By Sade Smith, News Editor
On Friday night, the CVPA Atrium was filled with supporters of junior CVPA major Caiana Luse.
Christmas lights hung gently over the atrium bannister, lighting the room. Banter filled the area as the audience patiently waited for the singer’s arrival. A set list was provided, lining up the recital’s six songs.
Typical of CVPA majors’ recitals, Luse took the advantage of the spotlight, coming out in a white low-back dress.
Luse greeted her audience for the night and thanked them for coming out, continuing on to introduce her fellow NyLo band members including Ryan Strumpfler on guitar, Antonio Irons on bass and John Dalton on the drums. Mildred Walker and Lannette Begood served as her backup, helping highlight Luse’s strong vocals.
She also took the time to explain that the songs for her recital were ones that she genuinely enjoyed singing. She said, “I tried to choose a variety of songs. I had neo-soul and r&b, as well as jazz. I just wanted to show that I’m interested in a variety of different genres but I actually like to perform them too.”
While Luse’s vocals are heavily jazz-influenced, her talent can take the audience from slow and smooth to a higher energy bossa nova.
A close study and execution of these different styles is what helped establish Luse’s performance skills.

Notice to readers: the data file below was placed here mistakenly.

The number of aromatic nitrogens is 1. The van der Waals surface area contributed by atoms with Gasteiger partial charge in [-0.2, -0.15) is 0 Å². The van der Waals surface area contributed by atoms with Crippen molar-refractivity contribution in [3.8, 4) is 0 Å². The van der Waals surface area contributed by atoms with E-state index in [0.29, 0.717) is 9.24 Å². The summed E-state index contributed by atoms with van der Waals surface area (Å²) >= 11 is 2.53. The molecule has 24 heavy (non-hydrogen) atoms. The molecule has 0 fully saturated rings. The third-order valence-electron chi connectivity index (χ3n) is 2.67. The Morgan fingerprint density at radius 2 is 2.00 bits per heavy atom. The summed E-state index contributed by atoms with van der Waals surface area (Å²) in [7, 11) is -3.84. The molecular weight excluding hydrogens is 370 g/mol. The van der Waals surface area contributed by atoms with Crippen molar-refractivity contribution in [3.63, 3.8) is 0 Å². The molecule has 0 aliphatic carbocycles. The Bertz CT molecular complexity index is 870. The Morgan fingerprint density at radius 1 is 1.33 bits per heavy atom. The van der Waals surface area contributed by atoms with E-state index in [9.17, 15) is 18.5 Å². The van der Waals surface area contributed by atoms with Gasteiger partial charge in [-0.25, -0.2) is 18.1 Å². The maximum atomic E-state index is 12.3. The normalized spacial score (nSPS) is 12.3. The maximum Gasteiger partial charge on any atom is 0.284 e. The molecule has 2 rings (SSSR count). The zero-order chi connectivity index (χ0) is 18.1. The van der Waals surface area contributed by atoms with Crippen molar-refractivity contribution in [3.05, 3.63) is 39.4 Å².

Her classic jazzy voice tinged with soul floated throughout the atrium, swaying people in their seats.
Nervous to perform at first, Luse got on stage and the rest came naturally. Starting off with Solange’s “Don’t Touch My Hair,” from her recently released album Seat at the Table, the audience was immediately entranced.
For the natural-born singer, the recital was an opportunity to showcase her technical abilities, including vocal range and breathing.
Although her technical capabilities are wide, Luse feels that defining her own sound is a must. “I want to create something of my own. I can’t explain that in words.”
While artistic development cannot be rushed, Luse is eager to discover exactly what her style would consist.
The personal and unique connection an artist has to particular songs or genres can serve as a driving force to defining their own sound.
As a growing artist, Luse will have the opportunity to channel any discoveries she’s made for her senior recital next year.
Preparation for her recital was a long and trying journey, but nothing short of worth it.
Luse even invited people by posting on social media, drawing in new and familiar faces. But being able to consistently perform for Luse has proven to heighten her on stage presence.
Previously, Luse has performed with NyLo for SAIL’s “Tunes at Noon,” S.P.E.A.K. social justice events, as well as with bassist Irons at M.E.N.’s Lost in Black Excellence show, all performed during this year.
The availability of different performance opportunities allows her artistic ability to shine through, creating an ideal live music experience.
She commented, “I feel like the best experience I have performing is always the last. It’s always a learning experience. I get to see where I am and then see what to do to get better.”
Photo Courtesy: Sade Smith